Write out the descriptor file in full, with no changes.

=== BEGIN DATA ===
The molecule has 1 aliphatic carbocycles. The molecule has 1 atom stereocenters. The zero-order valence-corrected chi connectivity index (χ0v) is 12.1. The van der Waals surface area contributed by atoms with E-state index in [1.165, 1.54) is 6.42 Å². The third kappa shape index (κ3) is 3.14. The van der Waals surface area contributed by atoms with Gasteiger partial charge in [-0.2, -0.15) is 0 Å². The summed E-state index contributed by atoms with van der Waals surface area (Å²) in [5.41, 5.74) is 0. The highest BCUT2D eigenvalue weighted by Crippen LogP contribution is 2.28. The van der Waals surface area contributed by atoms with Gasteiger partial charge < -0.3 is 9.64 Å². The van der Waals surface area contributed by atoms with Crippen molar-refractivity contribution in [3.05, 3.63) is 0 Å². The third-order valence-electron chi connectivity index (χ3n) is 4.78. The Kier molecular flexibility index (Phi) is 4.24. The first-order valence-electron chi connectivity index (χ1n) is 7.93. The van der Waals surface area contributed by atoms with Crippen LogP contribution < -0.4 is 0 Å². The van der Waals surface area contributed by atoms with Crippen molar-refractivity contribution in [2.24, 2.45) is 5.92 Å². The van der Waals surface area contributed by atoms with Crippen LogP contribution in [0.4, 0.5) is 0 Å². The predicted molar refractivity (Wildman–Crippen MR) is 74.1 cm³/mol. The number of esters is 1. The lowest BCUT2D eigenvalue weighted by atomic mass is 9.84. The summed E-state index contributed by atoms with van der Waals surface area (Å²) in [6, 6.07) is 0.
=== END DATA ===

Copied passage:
The molecule has 1 aliphatic carbocycles. The molecule has 1 atom stereocenters. The zero-order valence-corrected chi connectivity index (χ0v) is 12.1. The van der Waals surface area contributed by atoms with E-state index in [1.165, 1.54) is 6.42 Å². The third kappa shape index (κ3) is 3.14. The van der Waals surface area contributed by atoms with Gasteiger partial charge in [-0.2, -0.15) is 0 Å². The summed E-state index contributed by atoms with van der Waals surface area (Å²) in [5.41, 5.74) is 0. The highest BCUT2D eigenvalue weighted by Crippen LogP contribution is 2.28. The van der Waals surface area contributed by atoms with Gasteiger partial charge < -0.3 is 9.64 Å². The van der Waals surface area contributed by atoms with Crippen molar-refractivity contribution in [3.05, 3.63) is 0 Å². The third-order valence-electron chi connectivity index (χ3n) is 4.78. The Kier molecular flexibility index (Phi) is 4.24. The first-order valence-electron chi connectivity index (χ1n) is 7.93. The van der Waals surface area contributed by atoms with Crippen LogP contribution < -0.4 is 0 Å². The van der Waals surface area contributed by atoms with Crippen molar-refractivity contribution in [2.24, 2.45) is 5.92 Å². The van der Waals surface area contributed by atoms with Crippen LogP contribution in [0.4, 0.5) is 0 Å². The predicted molar refractivity (Wildman–Crippen MR) is 74.1 cm³/mol. The number of esters is 1. The lowest BCUT2D eigenvalue weighted by atomic mass is 9.84. The summed E-state index contributed by atoms with van der Waals surface area (Å²) in [6, 6.07) is 0.